09/12/2012 02:18 pm ET | Updated Nov 12, 2012

Stanford Organic Study: Should You Take It With a Grain of Salt? (SLIDESHOW)

No doubt, this study will have many people, even parents, breathing a sigh of relief. Finally, justification to save a few cents by buying conventionally raised food so they can use the savings for... what? What is more important that feeding your family food that has about one-third less risk of having pesticides or fierce bacteria on it? Even if you think these risks are fine for your own family, wouldn't you be willing to waste a little less food so you could afford the type that doesn't give farmers cancer and their children horrific birth defects?

As the author of Wildly Affordable Organic, I was alarmed by the study. When I went to a university library so I could read the whole paper, I was surprised to find how mild it was compared to the Stanford University press release. The meta-study says:

  • There have been no long-term studies of health outcomes of populations consumng predominantly organic versus conventionally produced food controlling for socioeconomic factors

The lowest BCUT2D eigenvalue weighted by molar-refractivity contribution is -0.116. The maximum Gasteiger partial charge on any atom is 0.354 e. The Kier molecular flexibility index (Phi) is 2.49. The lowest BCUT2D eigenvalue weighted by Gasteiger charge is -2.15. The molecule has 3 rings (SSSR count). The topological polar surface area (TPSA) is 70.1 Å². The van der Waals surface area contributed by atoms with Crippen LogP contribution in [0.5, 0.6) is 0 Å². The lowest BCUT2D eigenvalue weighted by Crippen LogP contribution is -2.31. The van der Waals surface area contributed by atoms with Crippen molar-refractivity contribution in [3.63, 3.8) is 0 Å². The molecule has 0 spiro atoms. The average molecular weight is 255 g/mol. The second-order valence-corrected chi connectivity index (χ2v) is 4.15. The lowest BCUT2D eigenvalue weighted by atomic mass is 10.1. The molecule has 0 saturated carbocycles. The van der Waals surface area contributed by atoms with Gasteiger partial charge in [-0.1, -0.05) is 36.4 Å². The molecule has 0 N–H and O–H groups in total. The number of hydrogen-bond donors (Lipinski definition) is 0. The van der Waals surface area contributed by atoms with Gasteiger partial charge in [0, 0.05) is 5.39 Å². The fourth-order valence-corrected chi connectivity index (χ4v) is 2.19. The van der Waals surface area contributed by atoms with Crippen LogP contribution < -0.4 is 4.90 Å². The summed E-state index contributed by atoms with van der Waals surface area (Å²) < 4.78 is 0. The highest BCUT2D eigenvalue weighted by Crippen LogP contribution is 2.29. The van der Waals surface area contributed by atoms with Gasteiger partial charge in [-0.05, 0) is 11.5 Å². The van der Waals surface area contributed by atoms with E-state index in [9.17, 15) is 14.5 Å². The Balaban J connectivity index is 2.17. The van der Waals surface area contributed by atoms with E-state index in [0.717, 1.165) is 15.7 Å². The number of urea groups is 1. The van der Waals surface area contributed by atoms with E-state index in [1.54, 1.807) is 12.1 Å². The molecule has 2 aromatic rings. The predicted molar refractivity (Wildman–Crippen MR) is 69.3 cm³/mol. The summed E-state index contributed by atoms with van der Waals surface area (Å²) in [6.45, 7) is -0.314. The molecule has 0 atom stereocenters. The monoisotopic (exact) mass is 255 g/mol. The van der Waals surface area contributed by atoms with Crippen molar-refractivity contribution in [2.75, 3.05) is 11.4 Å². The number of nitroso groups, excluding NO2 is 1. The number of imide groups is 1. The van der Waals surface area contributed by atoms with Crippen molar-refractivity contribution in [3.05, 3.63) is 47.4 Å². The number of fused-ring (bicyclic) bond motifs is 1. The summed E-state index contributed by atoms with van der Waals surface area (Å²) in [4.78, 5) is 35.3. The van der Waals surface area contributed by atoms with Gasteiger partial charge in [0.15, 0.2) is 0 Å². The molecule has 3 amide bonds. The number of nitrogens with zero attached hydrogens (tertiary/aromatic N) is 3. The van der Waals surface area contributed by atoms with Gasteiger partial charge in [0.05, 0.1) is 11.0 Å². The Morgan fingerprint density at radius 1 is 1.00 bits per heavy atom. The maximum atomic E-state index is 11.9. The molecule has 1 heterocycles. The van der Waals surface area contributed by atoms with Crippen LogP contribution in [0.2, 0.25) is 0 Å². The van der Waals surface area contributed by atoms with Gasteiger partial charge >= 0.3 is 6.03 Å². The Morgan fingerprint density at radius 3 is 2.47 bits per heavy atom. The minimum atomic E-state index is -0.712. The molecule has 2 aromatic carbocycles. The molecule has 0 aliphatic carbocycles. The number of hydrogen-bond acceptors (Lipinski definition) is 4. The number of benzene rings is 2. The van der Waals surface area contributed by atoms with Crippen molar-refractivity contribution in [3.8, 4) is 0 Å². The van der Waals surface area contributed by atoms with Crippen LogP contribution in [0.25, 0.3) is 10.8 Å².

• Our results should be interpreted with caution
  • Our comprehensive review ... found limited evidence for the superiority or organic foods

In fact, the peer-reviewed study is full of good news about the health and value of organic food, even while it admits repeatedly that more studies are needed. In other words, there's evidence for choosing organic food even if you only care about safety and nutrition, but the authors don't think it's overwhelming evidence.

But the Stanford press release might lead you to a different conclusion. It says that if you are an organic shopper "new findings from Stanford University cast some doubt on your thinking." These findings mush be right, given that Stanford is a top university and that:

The authors received no external funding for this study.

But what about the inside money? The money used to fund the researchers and the Freeman Spogli Institute for International Studies at Stanford? A simple look at FSI's 2011 annual report shows that it is funded by Cargill and others who have a strong financial interest in Monsanto, McDonalds, Walmart, and other businesses that profit from industrial food practices. Bradford M. Freeman is a top one percenter in the Muckety 400, with strong connections to the Republican Party. How strong? He was George Bush's cat sitter!

Before you head out to the market, check out this slide show to see how the Stanford Institute that funded the study gets its money and to see some of the other reasons to choose organic when you can. Tell us which ones you would take with a grain of salt.

Should you take the Stanford organic study with a grain of salt?

As for me, I'm sticking with organic for my own health, for the farmers, and for the planet. The long-term savings are delicious.